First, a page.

So, we moved to Chipinge, which wasn’t too far from where I was working. Then my son, Guy, came along on October 6, 1972. He was such an easy baby; he just grew and grew! Both he and Bridget were great kids. Bridget was home schooled for a bit, and she was a very quick learner. Both kids ended up going off to school. We were pretty much self-sufficient, because you couldn’t buy anything in due to international sanctions. Everything was made well and made to last. If it broke, you fixed it, you didn’t have the option of going to buy another one.”

Our new place was in Rhodesia, which happened to be at the beginning of a very nasty guerrilla war. As we arrived, so did the terrorists. It was expected for you to be in the armed forces, so I decided to join the police reserve as I could farm at the same time. I always took precautions to protect my family. We always travelled in two vehicles with me holding a machine gun in front and with my family in another vehicle following us. It was a horrific time. I saw many people killed, including buses being blown up full of civilians. It’s something you never forget.”

And here is that moment. This is when I realised I understood Bill’s demeanour completely. We need to take a break for a moment as he takes a few deep breaths and collects his thoughts. Bill talks about his difficulty in getting a good night’s sleep due to the nightmares from the effects of his experiences. I don’t know what to say, but Bill assures me he is happy to continue.

“My job was to clean up the aftereffects of the chaos or to go searching for the culprits with a rifle. It was very hard, but you just did what had to be done. There were landmines about, you had to have your wits about you.”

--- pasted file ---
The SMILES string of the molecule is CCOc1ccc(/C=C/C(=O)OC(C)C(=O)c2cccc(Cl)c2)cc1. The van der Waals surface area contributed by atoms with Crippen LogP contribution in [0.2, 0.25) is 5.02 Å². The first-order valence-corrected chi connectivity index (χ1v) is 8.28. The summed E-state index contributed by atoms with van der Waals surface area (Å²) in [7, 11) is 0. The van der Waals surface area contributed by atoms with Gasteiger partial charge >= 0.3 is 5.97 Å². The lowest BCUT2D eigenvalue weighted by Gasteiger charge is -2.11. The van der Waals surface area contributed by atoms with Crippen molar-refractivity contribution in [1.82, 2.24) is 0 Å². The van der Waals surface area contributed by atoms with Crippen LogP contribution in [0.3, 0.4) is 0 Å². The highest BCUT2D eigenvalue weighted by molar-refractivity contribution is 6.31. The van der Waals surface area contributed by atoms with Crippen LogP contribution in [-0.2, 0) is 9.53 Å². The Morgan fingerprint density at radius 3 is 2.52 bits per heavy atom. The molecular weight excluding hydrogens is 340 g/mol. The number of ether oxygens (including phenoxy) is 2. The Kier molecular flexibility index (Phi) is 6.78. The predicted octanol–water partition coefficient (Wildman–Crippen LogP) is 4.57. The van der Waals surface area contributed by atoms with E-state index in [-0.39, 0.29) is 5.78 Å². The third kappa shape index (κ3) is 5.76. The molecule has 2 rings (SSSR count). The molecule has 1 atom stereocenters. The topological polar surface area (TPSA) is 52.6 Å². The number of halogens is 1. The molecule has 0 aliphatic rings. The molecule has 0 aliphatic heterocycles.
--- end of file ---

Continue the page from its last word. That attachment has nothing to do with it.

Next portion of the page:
With growing concerns for the safety of his family, Bill sent Helen and the children to Australia to spend time with her family while things settled down.

Through his role within the company, Bill won the National Carcass Competition for Rhodesia. He says the accolade made him feel quite proud of himself. The feeling of victory was short lived however, and eventually, Bill says, he was “weasled out” from the company. Elections were used and Rhodesia became independent Zimbabwe.

“To know I’d put myself and my family at risk all those years for nothing, none of it was appreciated. That made me very mad. Then I found out my dear aunty Grace was dying of cancer. So, I decided to go and see her, along with Helen and the children. I stayed for a while but had to go as I’d found another job working on a ranch in Rhodesia, but Helen stayed on a little longer. I was working too much, working myself into a frazzle. It was all getting too much, and then one day, I remember vividly, I was watching cattle in a daze, completely zoned out, but wasn’t sure why. All of a sudden, I snapped out of it and went back to work where I heard the phone ringing. I answered it and was told that John had been killed while flying in a light aircraft following the gooks. They shot him in the head with a machine gun. This affected me quite badly.”

It was also at this time that Bill and Helen’s marriage came to an end. A terribly difficult time for all involved, Bridget and Guy remained in Zimbabwe as they were both at boarding school. 

“I moved to Harare where Bridget was attending boarding school, but Guy’s school was in the opposite direction which made it very difficult. I took a position as a messenger of the court so I could be close to Bridget and kept that position for a long time.”

But Bridget didn’t complete her schooling in South Africa, instead returning to Australia and back with her mother.

“Bridget finished her schooling in Geraldton, Western Australia, and went on to study speech therapy at uni in Perth. She now runs all the speech therapy departments in Western Australia. She’s married to a South African chap and has two kids. Guy also went back to Australia and did cartography at uni. He has a daughter and lives in Perth.